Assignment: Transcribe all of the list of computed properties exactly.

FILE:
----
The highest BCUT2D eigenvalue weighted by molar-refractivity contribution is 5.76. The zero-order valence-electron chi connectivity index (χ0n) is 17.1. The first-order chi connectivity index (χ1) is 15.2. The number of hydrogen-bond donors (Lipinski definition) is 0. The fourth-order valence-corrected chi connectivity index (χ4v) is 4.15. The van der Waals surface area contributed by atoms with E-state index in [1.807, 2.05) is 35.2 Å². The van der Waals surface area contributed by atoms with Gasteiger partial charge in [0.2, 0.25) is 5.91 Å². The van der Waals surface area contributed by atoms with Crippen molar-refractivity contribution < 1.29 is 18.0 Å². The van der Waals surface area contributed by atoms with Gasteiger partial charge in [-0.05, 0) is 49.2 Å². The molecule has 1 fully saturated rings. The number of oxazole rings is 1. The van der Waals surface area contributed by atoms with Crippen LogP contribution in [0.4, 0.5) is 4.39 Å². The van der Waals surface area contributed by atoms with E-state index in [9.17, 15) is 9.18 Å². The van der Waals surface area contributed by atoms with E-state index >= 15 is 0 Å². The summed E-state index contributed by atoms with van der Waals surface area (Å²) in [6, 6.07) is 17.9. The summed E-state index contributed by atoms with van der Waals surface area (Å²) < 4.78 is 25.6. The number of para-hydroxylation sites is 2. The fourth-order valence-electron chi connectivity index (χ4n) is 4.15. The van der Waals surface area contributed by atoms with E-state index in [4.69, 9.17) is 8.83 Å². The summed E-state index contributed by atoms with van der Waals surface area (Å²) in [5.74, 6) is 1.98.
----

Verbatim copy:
The highest BCUT2D eigenvalue weighted by molar-refractivity contribution is 5.76. The zero-order valence-electron chi connectivity index (χ0n) is 17.1. The first-order chi connectivity index (χ1) is 15.2. The number of hydrogen-bond donors (Lipinski definition) is 0. The fourth-order valence-corrected chi connectivity index (χ4v) is 4.15. The van der Waals surface area contributed by atoms with E-state index in [1.807, 2.05) is 35.2 Å². The van der Waals surface area contributed by atoms with Gasteiger partial charge in [0.2, 0.25) is 5.91 Å². The van der Waals surface area contributed by atoms with Crippen molar-refractivity contribution < 1.29 is 18.0 Å². The van der Waals surface area contributed by atoms with Gasteiger partial charge in [-0.05, 0) is 49.2 Å². The molecule has 1 fully saturated rings. The number of oxazole rings is 1. The van der Waals surface area contributed by atoms with Crippen LogP contribution in [0.4, 0.5) is 4.39 Å². The van der Waals surface area contributed by atoms with E-state index in [9.17, 15) is 9.18 Å². The van der Waals surface area contributed by atoms with E-state index >= 15 is 0 Å². The summed E-state index contributed by atoms with van der Waals surface area (Å²) in [6, 6.07) is 17.9. The summed E-state index contributed by atoms with van der Waals surface area (Å²) < 4.78 is 25.6. The number of para-hydroxylation sites is 2. The fourth-order valence-electron chi connectivity index (χ4n) is 4.15. The van der Waals surface area contributed by atoms with E-state index in [4.69, 9.17) is 8.83 Å². The summed E-state index contributed by atoms with van der Waals surface area (Å²) in [5.74, 6) is 1.98.